Item #3: Figure Out WWCAD

I am certain that Carmelo’s fate has been and will continue to be discussed and discussed some more. A friend opined a couple weeks ago that “Phil’s primary task is to get Carmelo back.” I feel less certain of that. In a broader sense, his primary task is to articulate a vision that entices Carmelo to want to stay in New York (at sub-max prices) for a rebuild into his late prime. I’m sort of agnostic about whether that is good for New York or Anthony.

Either way, Phil will need to quickly have a plan (or at least a sketch) that is clear about how he wants to build around Anthony and/or how Anthony must change to fill a different role. I would not expect Anthony to be that comfortable with the latter unless he was going to a James/Wade/Bosh situation, but you never know. Again, either way the Knicks need to know whether they are putting on the full-court press or politely stepping aside so Anthony can “explore his options”.

Item #4: Figure Out Which Kids Fit and Develop Them

For all the talk of how Anthony fits Phil (or doesn’t), I’m actually more intrigued about how he ultimately sees some of the young guys (especially Shump, Hardaway, Jr., Murry, and Tyler). My sincere hope is that Jackson ends the organization-wide disdain for drafting and developing talent that has plagued MSG since pretty much forever.

Item #5: Woody

As much vitriol as Woody induces in me, his fate is way down the list of priorities. Coaches come and go. Organizational philosophy can act to blunt a coaches’ worst excesses, in effect protecting them from themselves. (I thought Joe Dumars was particularly good at that during the Larry Brown era, for example.) I’m no fan, but whether Woody starts next season on the bench will likely have little to do with the team’s success IF it has a clear direction in terms of playing style and player development.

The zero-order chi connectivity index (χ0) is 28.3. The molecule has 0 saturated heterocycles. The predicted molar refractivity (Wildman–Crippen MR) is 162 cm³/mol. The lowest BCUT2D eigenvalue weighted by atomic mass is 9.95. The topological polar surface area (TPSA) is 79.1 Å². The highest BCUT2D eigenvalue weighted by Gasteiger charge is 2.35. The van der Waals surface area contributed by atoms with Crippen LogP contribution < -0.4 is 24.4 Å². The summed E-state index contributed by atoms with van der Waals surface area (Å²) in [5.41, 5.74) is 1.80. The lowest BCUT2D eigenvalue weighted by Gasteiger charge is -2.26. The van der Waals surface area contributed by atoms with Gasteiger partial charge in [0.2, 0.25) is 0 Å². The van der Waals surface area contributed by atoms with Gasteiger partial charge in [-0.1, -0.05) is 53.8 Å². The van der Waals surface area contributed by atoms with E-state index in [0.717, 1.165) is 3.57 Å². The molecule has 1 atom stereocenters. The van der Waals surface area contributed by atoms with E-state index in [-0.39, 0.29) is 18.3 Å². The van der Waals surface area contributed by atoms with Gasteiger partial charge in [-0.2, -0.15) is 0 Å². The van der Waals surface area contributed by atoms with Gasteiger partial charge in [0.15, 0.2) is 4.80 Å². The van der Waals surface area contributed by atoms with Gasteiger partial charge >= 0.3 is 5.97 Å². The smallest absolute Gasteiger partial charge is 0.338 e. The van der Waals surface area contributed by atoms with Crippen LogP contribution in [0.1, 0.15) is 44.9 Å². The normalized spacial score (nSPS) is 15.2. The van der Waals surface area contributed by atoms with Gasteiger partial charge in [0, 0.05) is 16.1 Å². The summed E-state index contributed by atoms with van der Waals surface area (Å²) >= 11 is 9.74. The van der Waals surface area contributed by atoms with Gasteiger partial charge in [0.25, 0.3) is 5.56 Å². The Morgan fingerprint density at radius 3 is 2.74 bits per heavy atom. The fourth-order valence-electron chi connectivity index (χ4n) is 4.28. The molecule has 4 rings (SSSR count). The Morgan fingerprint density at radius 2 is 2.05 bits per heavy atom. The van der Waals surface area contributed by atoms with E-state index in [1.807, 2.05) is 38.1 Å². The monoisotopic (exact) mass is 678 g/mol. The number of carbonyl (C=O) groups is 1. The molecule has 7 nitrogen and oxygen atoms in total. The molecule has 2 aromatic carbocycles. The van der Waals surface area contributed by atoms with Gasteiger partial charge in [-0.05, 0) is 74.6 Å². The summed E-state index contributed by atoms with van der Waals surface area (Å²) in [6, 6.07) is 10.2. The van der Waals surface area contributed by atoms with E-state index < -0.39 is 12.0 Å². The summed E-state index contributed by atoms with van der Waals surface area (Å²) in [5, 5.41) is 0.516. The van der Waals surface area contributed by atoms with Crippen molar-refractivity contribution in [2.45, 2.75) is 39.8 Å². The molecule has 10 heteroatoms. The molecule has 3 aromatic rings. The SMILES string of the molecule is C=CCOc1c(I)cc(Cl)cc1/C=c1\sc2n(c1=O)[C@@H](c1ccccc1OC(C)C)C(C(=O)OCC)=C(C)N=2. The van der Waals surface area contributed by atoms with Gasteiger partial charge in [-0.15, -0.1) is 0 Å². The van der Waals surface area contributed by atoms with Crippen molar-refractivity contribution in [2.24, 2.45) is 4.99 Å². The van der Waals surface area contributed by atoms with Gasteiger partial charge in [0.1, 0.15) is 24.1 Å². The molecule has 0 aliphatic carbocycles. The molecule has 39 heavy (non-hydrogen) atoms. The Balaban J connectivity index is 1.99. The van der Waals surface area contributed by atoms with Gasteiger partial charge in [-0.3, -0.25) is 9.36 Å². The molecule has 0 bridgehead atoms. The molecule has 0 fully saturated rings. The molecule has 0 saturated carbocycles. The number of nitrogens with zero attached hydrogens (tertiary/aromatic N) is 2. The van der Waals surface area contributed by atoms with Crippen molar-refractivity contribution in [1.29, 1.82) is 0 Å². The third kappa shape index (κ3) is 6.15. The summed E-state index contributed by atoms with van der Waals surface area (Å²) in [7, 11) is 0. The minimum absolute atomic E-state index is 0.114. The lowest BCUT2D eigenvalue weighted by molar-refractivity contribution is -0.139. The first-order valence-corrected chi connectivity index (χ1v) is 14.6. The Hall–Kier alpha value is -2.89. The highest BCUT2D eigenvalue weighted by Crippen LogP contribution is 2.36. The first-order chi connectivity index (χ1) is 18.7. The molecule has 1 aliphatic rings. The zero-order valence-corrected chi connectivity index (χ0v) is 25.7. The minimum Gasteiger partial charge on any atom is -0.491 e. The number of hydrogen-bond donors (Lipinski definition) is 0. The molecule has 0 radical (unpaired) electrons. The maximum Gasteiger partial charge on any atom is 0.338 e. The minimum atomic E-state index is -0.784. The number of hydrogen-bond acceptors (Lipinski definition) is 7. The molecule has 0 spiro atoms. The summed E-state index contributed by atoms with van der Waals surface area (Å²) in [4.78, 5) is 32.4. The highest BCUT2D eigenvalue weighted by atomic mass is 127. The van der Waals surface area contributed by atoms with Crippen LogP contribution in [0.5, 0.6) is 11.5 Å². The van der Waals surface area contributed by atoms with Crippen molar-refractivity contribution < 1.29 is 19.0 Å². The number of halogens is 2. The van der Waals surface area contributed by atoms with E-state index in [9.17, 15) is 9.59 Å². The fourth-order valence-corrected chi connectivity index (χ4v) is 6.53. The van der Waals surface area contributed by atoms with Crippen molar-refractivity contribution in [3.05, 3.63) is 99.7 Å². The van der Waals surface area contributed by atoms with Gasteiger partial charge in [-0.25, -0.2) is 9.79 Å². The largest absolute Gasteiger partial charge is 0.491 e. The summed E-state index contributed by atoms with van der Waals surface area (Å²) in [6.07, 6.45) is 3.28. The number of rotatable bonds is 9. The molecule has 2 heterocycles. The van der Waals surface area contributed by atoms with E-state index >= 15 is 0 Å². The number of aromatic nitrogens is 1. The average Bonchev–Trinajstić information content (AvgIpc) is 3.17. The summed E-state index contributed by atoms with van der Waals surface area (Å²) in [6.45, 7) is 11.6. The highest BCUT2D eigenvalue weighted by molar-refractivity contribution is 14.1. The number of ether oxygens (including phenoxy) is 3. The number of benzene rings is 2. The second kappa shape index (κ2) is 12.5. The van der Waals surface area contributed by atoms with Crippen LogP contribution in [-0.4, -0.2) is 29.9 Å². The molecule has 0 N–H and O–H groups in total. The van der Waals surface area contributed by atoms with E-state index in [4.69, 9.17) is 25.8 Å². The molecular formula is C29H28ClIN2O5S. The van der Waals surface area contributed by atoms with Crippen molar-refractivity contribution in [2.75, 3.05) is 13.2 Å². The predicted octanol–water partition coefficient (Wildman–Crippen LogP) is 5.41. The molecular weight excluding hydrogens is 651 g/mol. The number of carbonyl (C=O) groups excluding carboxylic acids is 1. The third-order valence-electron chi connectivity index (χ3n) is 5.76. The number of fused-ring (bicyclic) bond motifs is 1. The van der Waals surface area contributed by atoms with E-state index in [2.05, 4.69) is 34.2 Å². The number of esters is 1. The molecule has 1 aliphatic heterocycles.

Seems like enough for now.

Thoughts?

2013 Report Card: Tyson Chandler


Season Age Tm G MP PER TS% ORB% DRB% BLK%
2010-11 28 DAL 74 2059 18.4 0.697 12.2 26.6 3
2011-12 29 NYK 62 2061 18.7 0.708 11.8 22.7 3.4
2012-13 30 NYK 66 2164 18.9 0.671 14.1 24.3 3
Career 790 22508 16.1 0.615 12.8 24.1 3.7

(Table from basketball-reference.com)

Jonathan already said much of what needed to be said about Chandler’s importance to the Knicks earlier this week. Chandler’s 2013 was what we have come to think of as pretty darn Chandler-y. His past three regular seasons, one in Dallas and two in New York, all of which have seen him exceed 2000 minutes played, are nearly identical. Rock-solid-to-excellent production in practically every category. Always an excellent finisher, Chandler rarely misses inside his admittedly modest range. His tap outs on offensive rebounds are now officially “a thing” that others imitate. Say what you will about his playoff performance, the Knicks are not a 2 seed without Chandler on his A game.

I typically pay little attention to total minutes played, but in this case it’s worth looking at how his minutes were managed in Dallas versus in New York. He played fewer total minutes over 74 games in Dallas than in his two seasons in New York, where he’s never played even 70 games. (The young) Brendan Haywood and (somewhat in shape) DeSagana Diop certainly kept his minutes modest. Over his career it seems clear that all work and no rest makes Tyson a dull center come springtime. It wasn’t just 2013. His playoff numbers are generally uninspiring. And, it’s not all about health and conditioning either. As efficient as Chandler is, he is quite limited offensively, which hurts the Knicks against better defenses unless the floor is perfectly spaced around him.